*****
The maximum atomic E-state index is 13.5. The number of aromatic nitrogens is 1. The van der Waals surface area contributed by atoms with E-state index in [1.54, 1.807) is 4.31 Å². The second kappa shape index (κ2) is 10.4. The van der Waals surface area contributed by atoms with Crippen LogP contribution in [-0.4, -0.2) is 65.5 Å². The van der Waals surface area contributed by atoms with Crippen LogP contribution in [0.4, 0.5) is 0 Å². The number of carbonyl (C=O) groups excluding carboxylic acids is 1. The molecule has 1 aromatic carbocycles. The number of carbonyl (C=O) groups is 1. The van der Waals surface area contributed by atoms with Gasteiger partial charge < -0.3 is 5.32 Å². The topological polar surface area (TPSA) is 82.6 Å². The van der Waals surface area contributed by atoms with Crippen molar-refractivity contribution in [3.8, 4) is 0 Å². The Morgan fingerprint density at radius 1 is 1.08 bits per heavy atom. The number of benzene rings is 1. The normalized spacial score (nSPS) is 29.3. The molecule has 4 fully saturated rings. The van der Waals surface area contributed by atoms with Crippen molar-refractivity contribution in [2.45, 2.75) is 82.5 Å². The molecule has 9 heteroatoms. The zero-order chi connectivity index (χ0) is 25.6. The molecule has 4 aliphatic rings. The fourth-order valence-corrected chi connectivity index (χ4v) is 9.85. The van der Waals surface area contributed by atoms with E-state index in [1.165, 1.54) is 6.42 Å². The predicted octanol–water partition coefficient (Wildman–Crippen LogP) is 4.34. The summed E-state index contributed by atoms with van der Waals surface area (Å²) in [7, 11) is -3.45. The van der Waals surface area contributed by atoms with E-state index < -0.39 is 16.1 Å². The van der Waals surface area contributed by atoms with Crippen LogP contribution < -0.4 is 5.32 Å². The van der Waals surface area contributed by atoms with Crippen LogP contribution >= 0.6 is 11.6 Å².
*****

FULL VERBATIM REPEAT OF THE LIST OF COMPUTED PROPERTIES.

The maximum atomic E-state index is 13.5. The number of aromatic nitrogens is 1. The van der Waals surface area contributed by atoms with E-state index in [1.54, 1.807) is 4.31 Å². The second kappa shape index (κ2) is 10.4. The van der Waals surface area contributed by atoms with Crippen LogP contribution in [-0.4, -0.2) is 65.5 Å². The van der Waals surface area contributed by atoms with Crippen LogP contribution in [0.4, 0.5) is 0 Å². The number of carbonyl (C=O) groups excluding carboxylic acids is 1. The molecule has 1 aromatic carbocycles. The number of carbonyl (C=O) groups is 1. The van der Waals surface area contributed by atoms with Gasteiger partial charge < -0.3 is 5.32 Å². The topological polar surface area (TPSA) is 82.6 Å². The van der Waals surface area contributed by atoms with Crippen molar-refractivity contribution in [3.8, 4) is 0 Å². The Morgan fingerprint density at radius 1 is 1.08 bits per heavy atom. The number of benzene rings is 1. The normalized spacial score (nSPS) is 29.3. The molecule has 4 fully saturated rings. The van der Waals surface area contributed by atoms with Crippen molar-refractivity contribution in [2.45, 2.75) is 82.5 Å². The molecule has 9 heteroatoms. The zero-order chi connectivity index (χ0) is 25.6. The molecule has 4 aliphatic rings. The fourth-order valence-corrected chi connectivity index (χ4v) is 9.85. The van der Waals surface area contributed by atoms with E-state index in [1.165, 1.54) is 6.42 Å². The predicted octanol–water partition coefficient (Wildman–Crippen LogP) is 4.34. The summed E-state index contributed by atoms with van der Waals surface area (Å²) in [7, 11) is -3.45. The van der Waals surface area contributed by atoms with E-state index < -0.39 is 16.1 Å². The van der Waals surface area contributed by atoms with Crippen LogP contribution < -0.4 is 5.32 Å². The van der Waals surface area contributed by atoms with Crippen LogP contribution >= 0.6 is 11.6 Å².